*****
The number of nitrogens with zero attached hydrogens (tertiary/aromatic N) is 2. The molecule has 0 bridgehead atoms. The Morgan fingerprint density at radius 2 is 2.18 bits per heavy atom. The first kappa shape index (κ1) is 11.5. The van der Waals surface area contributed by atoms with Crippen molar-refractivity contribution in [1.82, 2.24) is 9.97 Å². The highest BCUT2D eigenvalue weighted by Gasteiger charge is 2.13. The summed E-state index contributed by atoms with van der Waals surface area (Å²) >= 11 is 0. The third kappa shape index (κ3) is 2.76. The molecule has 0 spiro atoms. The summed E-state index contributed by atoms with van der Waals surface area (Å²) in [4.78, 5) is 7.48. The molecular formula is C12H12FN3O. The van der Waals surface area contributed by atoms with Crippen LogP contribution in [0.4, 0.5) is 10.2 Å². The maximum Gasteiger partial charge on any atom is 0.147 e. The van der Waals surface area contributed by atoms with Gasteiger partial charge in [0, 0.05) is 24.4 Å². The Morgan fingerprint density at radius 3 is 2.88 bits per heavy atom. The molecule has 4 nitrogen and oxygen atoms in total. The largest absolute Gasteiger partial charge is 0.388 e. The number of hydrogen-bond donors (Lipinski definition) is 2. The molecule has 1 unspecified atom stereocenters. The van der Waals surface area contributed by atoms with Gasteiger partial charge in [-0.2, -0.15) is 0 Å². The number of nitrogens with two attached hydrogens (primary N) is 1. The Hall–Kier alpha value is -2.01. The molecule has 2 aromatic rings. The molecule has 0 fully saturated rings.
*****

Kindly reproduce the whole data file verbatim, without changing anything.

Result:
The number of nitrogens with zero attached hydrogens (tertiary/aromatic N) is 2. The molecule has 0 bridgehead atoms. The Morgan fingerprint density at radius 2 is 2.18 bits per heavy atom. The first kappa shape index (κ1) is 11.5. The van der Waals surface area contributed by atoms with Crippen molar-refractivity contribution in [1.82, 2.24) is 9.97 Å². The highest BCUT2D eigenvalue weighted by Gasteiger charge is 2.13. The summed E-state index contributed by atoms with van der Waals surface area (Å²) >= 11 is 0. The third kappa shape index (κ3) is 2.76. The molecule has 0 spiro atoms. The summed E-state index contributed by atoms with van der Waals surface area (Å²) in [4.78, 5) is 7.48. The molecular formula is C12H12FN3O. The van der Waals surface area contributed by atoms with Crippen LogP contribution in [0.4, 0.5) is 10.2 Å². The maximum Gasteiger partial charge on any atom is 0.147 e. The van der Waals surface area contributed by atoms with Gasteiger partial charge in [0, 0.05) is 24.4 Å². The Morgan fingerprint density at radius 3 is 2.88 bits per heavy atom. The molecule has 4 nitrogen and oxygen atoms in total. The largest absolute Gasteiger partial charge is 0.388 e. The number of hydrogen-bond donors (Lipinski definition) is 2. The molecule has 1 unspecified atom stereocenters. The van der Waals surface area contributed by atoms with Gasteiger partial charge in [-0.2, -0.15) is 0 Å². The number of nitrogens with two attached hydrogens (primary N) is 1. The Hall–Kier alpha value is -2.01. The molecule has 2 aromatic rings. The molecule has 0 fully saturated rings.